Why ECB Hawks Are EuroZone’s Worst Enemies

Posted on

Market Drivers Dec 9, 2015

Dollar slips in EU trade
CNY inflation improves
Nikkei -0.98% Eurostoxx -0.39%
Oil $37/bbl
Gold $1074/oz

Europe and Asia:
AUD Home Loans -0.5% vs. -1.0%
CNY CPI 1.5% vs. 1.4%
EUR GE TB 22.5B vs. 21.7B

North America:
USD Wholesale Inventories 10:00

The dollar slipped in early European trade today as the short squeeze in the euro resumed after ECB member Ewald Nowotny stated that the market massively misread the ECB intentions.

Mr. Nowotny said that market expectations before the policy announcement were absurd, noting that analysts had the fundamentals all wrong. He said that it’s not the job of the ECB to correct market expectations but rather to follow the policy it thinks is best.

To say that Mr. Nowotny’s comments were disingenuous would be too kind at best. Its is indeed the function of the central bank to set market expectations in order to manage price levels. And as some analysts have pointed out if the ECB did not attempt to do so the euro would much higher than current levels.

However, Mr. Nowotny’s hawkish harangue shows that there must be serious conflict on the size and scope of the ECB QE program. The hawks on the board are no doubt emboldened by the early signs of growth in the region and are therefore reluctant to add any further stimulus. Yet their very hawkishness could frustrate Mr. Draghi’s attempts to generate a sustainable recovery in the region by counterproductively pushing the euro higher. Already the pair notched nearly 50 points in early European trade as it inches towards the 1.1000 figure after Mr. Nowotny said that ECB has no exchange rate target.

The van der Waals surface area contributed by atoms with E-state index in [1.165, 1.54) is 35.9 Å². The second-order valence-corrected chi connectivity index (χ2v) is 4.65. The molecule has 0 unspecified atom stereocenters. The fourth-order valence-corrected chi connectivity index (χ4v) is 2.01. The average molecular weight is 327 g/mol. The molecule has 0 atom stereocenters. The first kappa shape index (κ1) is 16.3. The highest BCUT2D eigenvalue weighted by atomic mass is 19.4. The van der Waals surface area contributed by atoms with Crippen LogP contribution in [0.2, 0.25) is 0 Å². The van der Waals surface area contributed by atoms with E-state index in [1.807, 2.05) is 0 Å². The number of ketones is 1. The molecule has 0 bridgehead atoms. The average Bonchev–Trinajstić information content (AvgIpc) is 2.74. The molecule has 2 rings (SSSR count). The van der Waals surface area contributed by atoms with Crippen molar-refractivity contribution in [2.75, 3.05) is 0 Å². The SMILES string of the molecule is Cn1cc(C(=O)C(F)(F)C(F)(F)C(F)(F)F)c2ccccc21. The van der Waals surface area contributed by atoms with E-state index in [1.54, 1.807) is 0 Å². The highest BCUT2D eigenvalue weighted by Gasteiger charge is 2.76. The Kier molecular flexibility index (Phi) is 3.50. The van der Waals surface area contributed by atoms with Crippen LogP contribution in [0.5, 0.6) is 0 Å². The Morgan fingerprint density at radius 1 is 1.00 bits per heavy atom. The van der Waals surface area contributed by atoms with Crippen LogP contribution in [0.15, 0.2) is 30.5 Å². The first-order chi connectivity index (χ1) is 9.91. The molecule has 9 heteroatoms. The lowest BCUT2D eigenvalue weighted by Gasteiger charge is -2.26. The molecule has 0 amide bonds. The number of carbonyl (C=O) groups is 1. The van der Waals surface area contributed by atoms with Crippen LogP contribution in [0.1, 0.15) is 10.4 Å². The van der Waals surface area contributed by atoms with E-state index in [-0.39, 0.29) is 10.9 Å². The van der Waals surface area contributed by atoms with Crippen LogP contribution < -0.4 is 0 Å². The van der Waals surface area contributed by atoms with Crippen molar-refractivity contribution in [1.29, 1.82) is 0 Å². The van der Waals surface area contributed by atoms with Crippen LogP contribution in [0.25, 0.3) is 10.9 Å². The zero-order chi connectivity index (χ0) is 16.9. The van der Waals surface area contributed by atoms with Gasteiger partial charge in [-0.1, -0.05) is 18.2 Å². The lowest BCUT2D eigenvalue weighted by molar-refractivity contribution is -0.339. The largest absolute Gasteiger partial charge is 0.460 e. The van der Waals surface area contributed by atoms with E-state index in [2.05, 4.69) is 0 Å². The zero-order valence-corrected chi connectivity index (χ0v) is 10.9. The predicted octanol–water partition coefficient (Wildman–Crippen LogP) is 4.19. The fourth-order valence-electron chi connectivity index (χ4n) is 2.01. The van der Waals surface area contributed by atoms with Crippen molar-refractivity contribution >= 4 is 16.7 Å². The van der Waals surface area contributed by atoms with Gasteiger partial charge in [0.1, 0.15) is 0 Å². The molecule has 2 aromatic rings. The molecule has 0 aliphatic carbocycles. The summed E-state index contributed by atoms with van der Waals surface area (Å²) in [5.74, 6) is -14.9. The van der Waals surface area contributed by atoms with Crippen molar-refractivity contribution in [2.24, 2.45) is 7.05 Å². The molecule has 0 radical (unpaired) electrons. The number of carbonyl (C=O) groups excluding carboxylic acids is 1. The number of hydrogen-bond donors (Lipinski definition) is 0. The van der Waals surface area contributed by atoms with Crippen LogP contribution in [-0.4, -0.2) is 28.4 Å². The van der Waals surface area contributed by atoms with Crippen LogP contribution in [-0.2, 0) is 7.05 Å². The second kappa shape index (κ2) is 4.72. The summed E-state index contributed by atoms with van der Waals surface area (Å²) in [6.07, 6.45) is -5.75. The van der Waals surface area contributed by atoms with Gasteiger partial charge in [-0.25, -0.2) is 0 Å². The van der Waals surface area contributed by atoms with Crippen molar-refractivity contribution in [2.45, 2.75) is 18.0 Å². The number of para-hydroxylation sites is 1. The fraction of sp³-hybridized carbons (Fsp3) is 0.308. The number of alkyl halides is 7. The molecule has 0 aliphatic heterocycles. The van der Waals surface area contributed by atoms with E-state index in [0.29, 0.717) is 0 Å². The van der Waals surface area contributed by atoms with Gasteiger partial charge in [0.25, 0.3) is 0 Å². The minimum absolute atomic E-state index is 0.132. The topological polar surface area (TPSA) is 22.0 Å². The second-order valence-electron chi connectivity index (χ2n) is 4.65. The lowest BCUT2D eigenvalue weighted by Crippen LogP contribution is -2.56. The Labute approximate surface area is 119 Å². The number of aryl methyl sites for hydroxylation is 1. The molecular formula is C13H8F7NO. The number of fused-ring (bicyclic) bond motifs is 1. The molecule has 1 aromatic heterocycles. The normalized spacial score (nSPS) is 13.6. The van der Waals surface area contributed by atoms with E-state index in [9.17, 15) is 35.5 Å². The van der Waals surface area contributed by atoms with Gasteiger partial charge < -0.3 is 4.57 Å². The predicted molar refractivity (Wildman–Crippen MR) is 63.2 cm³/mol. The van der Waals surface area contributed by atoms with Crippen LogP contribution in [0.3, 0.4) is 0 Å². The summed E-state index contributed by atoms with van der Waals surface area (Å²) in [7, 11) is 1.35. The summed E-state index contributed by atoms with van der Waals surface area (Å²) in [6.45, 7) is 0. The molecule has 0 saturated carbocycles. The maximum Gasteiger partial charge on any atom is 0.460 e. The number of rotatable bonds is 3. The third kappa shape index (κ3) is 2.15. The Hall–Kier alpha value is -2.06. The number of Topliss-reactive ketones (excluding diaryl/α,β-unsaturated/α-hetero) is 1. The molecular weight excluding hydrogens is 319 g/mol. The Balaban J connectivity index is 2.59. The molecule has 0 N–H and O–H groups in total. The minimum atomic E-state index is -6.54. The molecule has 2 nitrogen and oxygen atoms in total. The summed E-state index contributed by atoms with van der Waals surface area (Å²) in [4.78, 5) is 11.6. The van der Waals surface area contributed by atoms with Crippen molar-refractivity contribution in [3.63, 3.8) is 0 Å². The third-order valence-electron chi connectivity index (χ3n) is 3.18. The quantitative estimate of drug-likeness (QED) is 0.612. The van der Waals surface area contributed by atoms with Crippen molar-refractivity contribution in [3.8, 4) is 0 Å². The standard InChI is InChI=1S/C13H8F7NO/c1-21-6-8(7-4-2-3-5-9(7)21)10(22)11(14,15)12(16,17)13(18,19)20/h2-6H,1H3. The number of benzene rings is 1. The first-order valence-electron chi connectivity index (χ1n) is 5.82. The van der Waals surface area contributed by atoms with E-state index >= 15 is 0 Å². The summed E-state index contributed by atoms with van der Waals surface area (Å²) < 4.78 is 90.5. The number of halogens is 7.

That too is of course a massive misstatement of ECB’s intentions as the central bank is very well aware that the exchange rate mechanism is one of the most efficient policy levers to stimulate growth in export centric EZ region. There is no doubt that ECB members would like to keep the EUR/USD under the 1.1000 barrier for a prolonged period of time in order to both generate export growth and eliminate disinflationary forces from the system.

Mr. Nowotny’s comments however have had the opposite effect and it will be interesting to see if other ECB members begin to jawbone the euro once again if the unit appreciates further. For now the pair remains in a tight 1.0800-1.1000 range as traders await the FOMC next week while the eco calendar remains barren for now. With only wholesale inventories on tap today the market is likely to remain relatively quiet with the technical levels controlling the price action for now.

Boris Schlossberg
Managing Director

Leave a Reply

Your email address will not be published. Required fields are marked *